It is possible to write a custom class for each type of entity. Such entity types would then expose properties for each of the data values included by the entity. Then, you will want to create a custom collection type for each entity type to enable strongly typed collections to contain such entities.
Typed data sets are a great alternative to having to create a bunch of custom types on one’s own. Basically, when a typed data set has been created, a set of custom type definitions has been forged as a means of containing logical business entities as well as collections of such entities – a similar process to the writing of such types by hand.
The difference is that when the designer has done it in such a declarative way, then it is a lot easier to visualize, edit, and keep the data synchronized with the database schema that populates the business entities in question. Visual Studio code generation takes care of writing all the underlying properties and methods that provide one with a strongly typed API for dealing with business entities in one’s consuming code.
Moreover, as those have been inherited from ADO.NET types, then the rich relational data manipulation functionality that is inherent in such types has also been inherited. Such types also tend to align themselves well with the data binding capabilities of ASP.NET and Windows Forms, so if you find yourself setting up data binding utilizing the objects, then you will have a lot less work to do on that front also.
Lastly, when a typedate data set has been created in Visual Studio 2005 from a database, a table adapter type is also created for each table that has been added to the data set. A table adapter can be thought of as a fully fledged data access component that allows one to update and retrieve data from a database. It consists of a connection, a data adapter, and a set of command objects that allow one to execute queries to a database.
DataSets and Business Objects
In addition to deciding which .NET language you want to employ, you should also choose whether or not you wish to employ DataSets. Typed data sets can be rather easy to generate via the designer. They also provide a safe AFI for the containment of business entity info. What is more, they already come ready to support such advanced features as sorting, change tracking, filtering, and searching.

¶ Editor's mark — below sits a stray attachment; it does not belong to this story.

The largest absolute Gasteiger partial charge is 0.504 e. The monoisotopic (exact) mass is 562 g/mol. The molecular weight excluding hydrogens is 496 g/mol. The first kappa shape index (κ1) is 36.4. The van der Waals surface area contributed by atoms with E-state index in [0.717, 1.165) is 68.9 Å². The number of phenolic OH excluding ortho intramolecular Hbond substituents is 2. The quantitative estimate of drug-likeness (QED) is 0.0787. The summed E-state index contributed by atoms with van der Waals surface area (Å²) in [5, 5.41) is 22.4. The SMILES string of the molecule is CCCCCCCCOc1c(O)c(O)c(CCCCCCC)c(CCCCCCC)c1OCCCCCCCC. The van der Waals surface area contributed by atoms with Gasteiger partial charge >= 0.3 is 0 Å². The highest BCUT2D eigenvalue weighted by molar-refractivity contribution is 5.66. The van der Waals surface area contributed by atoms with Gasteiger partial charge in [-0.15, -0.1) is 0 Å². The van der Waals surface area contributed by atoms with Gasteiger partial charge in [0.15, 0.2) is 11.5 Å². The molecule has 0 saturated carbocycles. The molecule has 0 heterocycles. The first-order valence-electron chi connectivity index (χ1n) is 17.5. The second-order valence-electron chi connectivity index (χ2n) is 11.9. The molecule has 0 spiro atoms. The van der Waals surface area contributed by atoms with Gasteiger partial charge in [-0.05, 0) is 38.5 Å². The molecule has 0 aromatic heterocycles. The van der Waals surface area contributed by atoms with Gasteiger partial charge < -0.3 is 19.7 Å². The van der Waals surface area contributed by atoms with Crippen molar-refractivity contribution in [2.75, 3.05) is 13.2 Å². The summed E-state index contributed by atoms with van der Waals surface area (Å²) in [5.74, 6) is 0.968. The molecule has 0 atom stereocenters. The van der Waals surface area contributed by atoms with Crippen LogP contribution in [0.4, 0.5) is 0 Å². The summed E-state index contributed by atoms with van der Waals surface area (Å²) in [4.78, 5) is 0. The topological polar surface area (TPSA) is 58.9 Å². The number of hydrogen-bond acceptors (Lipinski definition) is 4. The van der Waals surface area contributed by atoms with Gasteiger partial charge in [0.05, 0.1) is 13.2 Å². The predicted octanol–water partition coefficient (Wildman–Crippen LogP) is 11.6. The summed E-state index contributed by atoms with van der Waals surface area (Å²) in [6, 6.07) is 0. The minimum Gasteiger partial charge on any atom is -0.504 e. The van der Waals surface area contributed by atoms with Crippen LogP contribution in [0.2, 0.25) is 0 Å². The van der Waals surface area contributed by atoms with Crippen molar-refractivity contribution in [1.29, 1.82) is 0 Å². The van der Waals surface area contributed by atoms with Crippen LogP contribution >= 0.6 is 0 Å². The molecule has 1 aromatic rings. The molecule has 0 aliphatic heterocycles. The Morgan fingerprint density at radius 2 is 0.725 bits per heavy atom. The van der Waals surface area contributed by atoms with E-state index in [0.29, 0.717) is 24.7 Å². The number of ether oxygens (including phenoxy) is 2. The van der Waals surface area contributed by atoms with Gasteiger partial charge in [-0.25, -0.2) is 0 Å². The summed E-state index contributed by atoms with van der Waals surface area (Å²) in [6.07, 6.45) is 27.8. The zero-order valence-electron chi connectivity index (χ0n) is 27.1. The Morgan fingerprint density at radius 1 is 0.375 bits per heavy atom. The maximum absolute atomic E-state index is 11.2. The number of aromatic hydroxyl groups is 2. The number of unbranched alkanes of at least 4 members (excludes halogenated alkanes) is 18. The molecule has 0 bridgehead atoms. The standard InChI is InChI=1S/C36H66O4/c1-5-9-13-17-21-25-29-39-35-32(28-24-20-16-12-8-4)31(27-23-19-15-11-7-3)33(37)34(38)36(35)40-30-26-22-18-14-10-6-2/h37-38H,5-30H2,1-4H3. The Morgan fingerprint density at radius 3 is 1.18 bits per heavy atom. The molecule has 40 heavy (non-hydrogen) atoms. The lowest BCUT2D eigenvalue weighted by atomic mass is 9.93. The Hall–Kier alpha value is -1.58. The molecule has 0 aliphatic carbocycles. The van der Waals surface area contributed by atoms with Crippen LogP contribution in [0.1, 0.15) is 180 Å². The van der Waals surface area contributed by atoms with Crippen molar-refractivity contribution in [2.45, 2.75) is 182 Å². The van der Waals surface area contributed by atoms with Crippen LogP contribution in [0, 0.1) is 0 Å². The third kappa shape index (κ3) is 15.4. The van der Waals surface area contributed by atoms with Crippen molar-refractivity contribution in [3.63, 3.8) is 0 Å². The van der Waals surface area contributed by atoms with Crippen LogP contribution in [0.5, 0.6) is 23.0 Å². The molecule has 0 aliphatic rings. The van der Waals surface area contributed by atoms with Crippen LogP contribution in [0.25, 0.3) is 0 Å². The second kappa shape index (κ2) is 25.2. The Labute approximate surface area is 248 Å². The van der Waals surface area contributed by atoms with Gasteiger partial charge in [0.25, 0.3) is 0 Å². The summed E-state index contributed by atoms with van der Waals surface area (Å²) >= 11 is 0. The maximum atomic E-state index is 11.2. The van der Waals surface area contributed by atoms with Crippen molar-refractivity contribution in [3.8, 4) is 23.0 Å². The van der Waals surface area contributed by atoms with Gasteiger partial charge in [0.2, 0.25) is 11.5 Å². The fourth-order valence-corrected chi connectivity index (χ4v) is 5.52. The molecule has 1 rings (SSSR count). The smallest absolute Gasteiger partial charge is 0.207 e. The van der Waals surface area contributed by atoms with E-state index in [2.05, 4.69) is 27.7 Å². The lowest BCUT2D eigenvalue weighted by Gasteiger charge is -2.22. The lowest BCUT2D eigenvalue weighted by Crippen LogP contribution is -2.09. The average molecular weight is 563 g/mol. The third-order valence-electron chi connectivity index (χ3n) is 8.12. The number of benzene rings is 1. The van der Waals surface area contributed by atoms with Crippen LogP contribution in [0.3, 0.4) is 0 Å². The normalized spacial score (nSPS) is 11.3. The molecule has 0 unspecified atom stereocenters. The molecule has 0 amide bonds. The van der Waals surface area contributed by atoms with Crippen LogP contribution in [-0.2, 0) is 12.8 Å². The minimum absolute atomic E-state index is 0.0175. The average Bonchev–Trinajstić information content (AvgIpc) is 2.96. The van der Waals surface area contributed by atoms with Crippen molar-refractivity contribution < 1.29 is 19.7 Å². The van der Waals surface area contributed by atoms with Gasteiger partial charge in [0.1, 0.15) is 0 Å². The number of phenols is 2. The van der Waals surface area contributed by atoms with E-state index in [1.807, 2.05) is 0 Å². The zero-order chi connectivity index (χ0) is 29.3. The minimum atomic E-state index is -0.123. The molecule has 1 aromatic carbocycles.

Much of the resistance to DataSets has arisen from performance shortcomings inherent in the .NET 1.1 implementations. Top among these shortcomings were a poor performance record when working with bigger DataSets, as well as the fact that DataSets tend to serialize themselves as XML. This has bandwidth and performance implications when passing DataSets across remote boundaries.
Such problems were subsequently fixed in .NET 2.0. There has been a vast quantity of other improvements, so if you have not taken a look at DataSets since 1.1, then you should do yourself a favor and take another look.
One alternative to the utilization of DataSets is the creation of custom object types that are representative of each of your business entities, then using custom collection types as containers for those. But by going in this direction, you wind up having to write a vast majority of the code on your own.
In Visual Studio 2005 and .NET 2.0, this process has become a lot easier than it was before, thanks to such additions as code snippets and generic collection classes. But in order to support the complete range of features provided by a DataSet, one needs to write a fair amount of custom code by hand.
Custom objects are advantageous in that they give you complete, explicit control over the way a type is designed, what the API is, and what its internal capabilities may be. If you are the type that prefers a more object oriented design method, then using customized business entities might be the better route to go.
You can accomplish the same amount of goals with a typed data set as you can with a custom business entity. The only difference is that there may be some things that are less clean with a typed data set if it happens that the things you are attempting to do do not map well to the relational nature of a typed data set.
But if you are mainly getting business data for the purpose of then presenting that info, allowing a user to work with it, and plan on persisting the data back to the database, then you will be able to get things done a lot faster with typed data sets if you harness the DataSet designer features.